Dissertation Oral Presentation Tuesday (6/17): Eric Acton
The Department of Linguistics is pleased to announce a dissertation oral presentation:
Pragmatics and the social meaning of determiners
Tuesday, June 17, 2014, 1pm-2:15pm
Margaret Jacks Hall, Rm 126
Abstract: Language users draw all kinds of inferences concerning the opinions, moods, backgrounds, and social relations of speakers on the basis of what they say, and much of what is conveyed depends only indirectly, if at all, on the literal content of what is said. Though meaning beyond the literal comprises a hefty and potent share of linguistic meaning, much remains to be uncovered and explained as regards this domain. In this work, I examine aspects of the socio-expressive significance of English demonstratives (this, that, these, those) and the article the. Via semantic, pragmatic, and variationist analysis, I show that these seemingly colorless expressions can in fact reflect and shape the nature of a speaker’s social relations.
In particular, I provide quantitative and qualitative evidence that (i) in referring to a group of people, using the (‘the Americans’) as opposed to a bare plural (‘Americans’) tends to depict the group as a monolith of which the speaker is not a part; and, drawing on previous research, (ii) demonstratives can serve as a linguistic resource for expressing exclamativity and evaluativity (e.g., Lakoff, 1974; Bowdle & Ward, 1995; Wolter, 2006; Davis & Potts, 2010; Potts & Schwarz, 2010) and for promoting a sense of shared perspective and experience between interlocutors (e.g., Lakoff, 1974; Chen, 1990; Wolter, 2006; Acton & Potts, 2014). In both cases, I show that the observed social effects can be explained from a broadly pragmatic perspective, by considering what a speaker says in light of the context of utterance and the semantics of alternative expressions she might have employed instead.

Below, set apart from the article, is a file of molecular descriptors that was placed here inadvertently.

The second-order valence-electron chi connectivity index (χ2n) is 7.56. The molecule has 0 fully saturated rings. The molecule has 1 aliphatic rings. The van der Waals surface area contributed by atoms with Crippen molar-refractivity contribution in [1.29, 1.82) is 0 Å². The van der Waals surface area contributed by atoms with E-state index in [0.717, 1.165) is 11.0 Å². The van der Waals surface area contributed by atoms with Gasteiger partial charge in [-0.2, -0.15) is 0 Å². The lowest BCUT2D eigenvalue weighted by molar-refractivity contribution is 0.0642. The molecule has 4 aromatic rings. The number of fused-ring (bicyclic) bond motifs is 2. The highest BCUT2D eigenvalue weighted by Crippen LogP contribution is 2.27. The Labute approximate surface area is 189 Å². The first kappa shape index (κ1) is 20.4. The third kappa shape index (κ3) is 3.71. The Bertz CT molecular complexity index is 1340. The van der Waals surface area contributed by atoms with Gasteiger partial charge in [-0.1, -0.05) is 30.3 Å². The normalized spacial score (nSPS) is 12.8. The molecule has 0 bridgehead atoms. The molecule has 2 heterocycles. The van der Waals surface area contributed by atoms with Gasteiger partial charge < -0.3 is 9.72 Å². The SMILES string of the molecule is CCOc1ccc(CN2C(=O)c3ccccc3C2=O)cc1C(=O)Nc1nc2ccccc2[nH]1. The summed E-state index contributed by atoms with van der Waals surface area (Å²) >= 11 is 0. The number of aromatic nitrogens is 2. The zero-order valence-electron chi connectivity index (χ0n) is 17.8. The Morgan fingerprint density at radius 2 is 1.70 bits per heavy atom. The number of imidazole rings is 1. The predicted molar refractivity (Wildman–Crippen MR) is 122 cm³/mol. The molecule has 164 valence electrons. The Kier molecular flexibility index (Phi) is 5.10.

Taking all of this together, this work provides new insights into the social character of English determiners, makes the case that socio-expressive content is an indispensable facet of meaning and usage, and demonstrates the advantages of pursuing semantic, pragmatic, and sociolinguistic research in tandem.
(The format for this open part of the oral exam is a 30-45 minute talk by the PhD candidate followed by questions from those attending, for a total of no more than 75 minutes. Please arrive promptly!)
Oral exam committee: Penny Eckert and Chris Potts (Co-advisors), Dan Lassiter, Rob Podesva
University oral exam chair: Ewart Thomas (Psychology)